On 19/09/2012, Richard L. Hess wrote:
> Hi, Don,
> Your points are well-taken, but I have been using north daylight (that
> illuminates the basement windows near the scanner) as well as 5K
> fluorescent (Chroma 50 in a light table), and fluorescent monitor
> backlighting (as a quick check at night) and find no significant
> issues with any film not being reasonably captured by either the Epson
> V700 or the Nikon LS5000ES. These are both high end (short of drum or
> the Hasselblad system). In the limited testing I did with the Nikon
> D200 and the Nikon 60 mm f/2.8 AF micro-Nikkor, I used a Omega
> "Chromega" 2-1/4 x 2-1/4 enlarger lamp head (with no colour correction
> dialed in) as the light source (which is a halogen MR-16 style lamp).
> While the results were good, the feed issues, the lack of Digital Ice,
> and the lack of an auto feeder did not favour this approach. I also
> recall an issue with cropping and centring/straightening the slide.
> A good portion of the throughput on the Nikon occurred when I filled
> it up with 60+ slides just before bed and if I got up in the middle of
> the night re-filled it with another 60+ slides. So that's 800 "free"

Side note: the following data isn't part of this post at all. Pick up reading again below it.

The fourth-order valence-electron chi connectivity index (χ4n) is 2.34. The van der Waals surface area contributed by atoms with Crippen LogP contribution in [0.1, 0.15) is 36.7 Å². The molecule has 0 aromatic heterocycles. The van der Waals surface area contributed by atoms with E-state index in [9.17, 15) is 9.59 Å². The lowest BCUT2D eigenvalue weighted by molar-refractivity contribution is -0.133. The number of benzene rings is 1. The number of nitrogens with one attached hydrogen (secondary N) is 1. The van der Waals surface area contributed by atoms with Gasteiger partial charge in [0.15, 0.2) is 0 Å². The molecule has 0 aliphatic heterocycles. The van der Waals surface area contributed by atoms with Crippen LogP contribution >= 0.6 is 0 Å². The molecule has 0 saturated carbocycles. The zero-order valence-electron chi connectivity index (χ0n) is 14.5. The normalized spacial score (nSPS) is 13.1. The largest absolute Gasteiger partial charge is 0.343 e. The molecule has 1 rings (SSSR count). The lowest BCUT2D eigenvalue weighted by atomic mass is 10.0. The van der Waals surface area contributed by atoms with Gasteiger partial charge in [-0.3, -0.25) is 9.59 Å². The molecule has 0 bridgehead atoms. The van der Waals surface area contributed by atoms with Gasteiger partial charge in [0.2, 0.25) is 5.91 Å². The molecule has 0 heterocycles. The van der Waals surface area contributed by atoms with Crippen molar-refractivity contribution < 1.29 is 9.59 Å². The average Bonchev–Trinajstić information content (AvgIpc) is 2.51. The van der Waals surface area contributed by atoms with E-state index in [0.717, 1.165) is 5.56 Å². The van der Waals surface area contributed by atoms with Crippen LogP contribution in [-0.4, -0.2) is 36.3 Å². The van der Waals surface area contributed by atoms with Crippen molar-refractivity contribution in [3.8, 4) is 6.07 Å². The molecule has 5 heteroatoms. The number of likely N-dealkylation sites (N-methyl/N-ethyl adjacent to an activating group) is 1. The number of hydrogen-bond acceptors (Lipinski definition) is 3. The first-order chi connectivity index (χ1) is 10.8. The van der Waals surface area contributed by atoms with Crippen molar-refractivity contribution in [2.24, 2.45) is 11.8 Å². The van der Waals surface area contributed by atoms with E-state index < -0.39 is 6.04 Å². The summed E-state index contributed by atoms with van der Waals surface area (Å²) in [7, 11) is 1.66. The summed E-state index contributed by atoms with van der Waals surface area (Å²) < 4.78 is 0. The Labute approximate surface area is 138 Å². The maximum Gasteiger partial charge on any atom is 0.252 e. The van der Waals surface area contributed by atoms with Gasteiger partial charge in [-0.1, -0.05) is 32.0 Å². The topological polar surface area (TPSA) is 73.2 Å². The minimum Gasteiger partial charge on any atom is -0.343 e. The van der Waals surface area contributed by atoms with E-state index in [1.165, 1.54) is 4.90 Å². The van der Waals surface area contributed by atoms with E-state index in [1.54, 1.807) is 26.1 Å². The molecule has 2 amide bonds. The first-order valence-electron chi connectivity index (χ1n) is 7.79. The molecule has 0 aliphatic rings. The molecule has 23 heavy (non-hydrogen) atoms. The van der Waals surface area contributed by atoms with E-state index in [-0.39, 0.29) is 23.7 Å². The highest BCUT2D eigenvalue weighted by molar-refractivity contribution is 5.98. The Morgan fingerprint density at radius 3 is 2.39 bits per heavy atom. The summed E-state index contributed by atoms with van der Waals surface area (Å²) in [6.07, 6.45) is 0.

> additional scans a week.
> For all that has been said about this, I offer
> http://www.pbase.com/rlhess/demos I've added item 6 this morning.
Good stuff. The Velvia examples are the same quality as I get on a
> What is there is:
> (1) A preliminary reconstruction of a self-portrait from the late
> 1930s or early 1940s of my mentor, Milton F Gentsch, from the contact
> prints he made at the time of the three-glass-negative 8x10 set that
> were separated in the tricolor camera at the moment of exposure. I
> have the glass negative sets for perhaps fifteen or so of his carbro
> prints. Sadly, the prints are nowhere to be found--I do not know what
> happened to his sister's estate when she died and even my 35 mm
> Kodachromes of the carbro prints have not turned up during the
> scanning. I don't know where they are hiding. I only have my memory of
> the carbros to adjust colour to. This sample is not true to the carbro
> (tri-color carbon) print and I have not had time to work on it. The
> three prints were scanned on an Epson 1660 flatbed (now gone). These
> 8x10 negatives were one of the reasons I bought the V700 as it can
> handle 8x10 transparencies.
> (2) A V700 scan (on the glass) of a 127 Brownie negative. Made with
> either a Brownie Bullet or Brownie Holiday Flash camera on Kodacolor
> film in 1961. Scanned from the negative using the native Epson
> scanning software. I still have the quality Abercrombie and Fitch
> nylon flag and all the colours are true to recollection with the
> exception that the scanning software might have opted for today's
> taste (helped along by Fuji Velvia) for slightly more saturated than
> real life colours. Since it was a negative, there was no real way of
> judging or calibrating the image, although there was an effort with
> IT8 charts and a "spider" to calibrate my full setup half way through
> the project and things were close as we did not do colour adjustment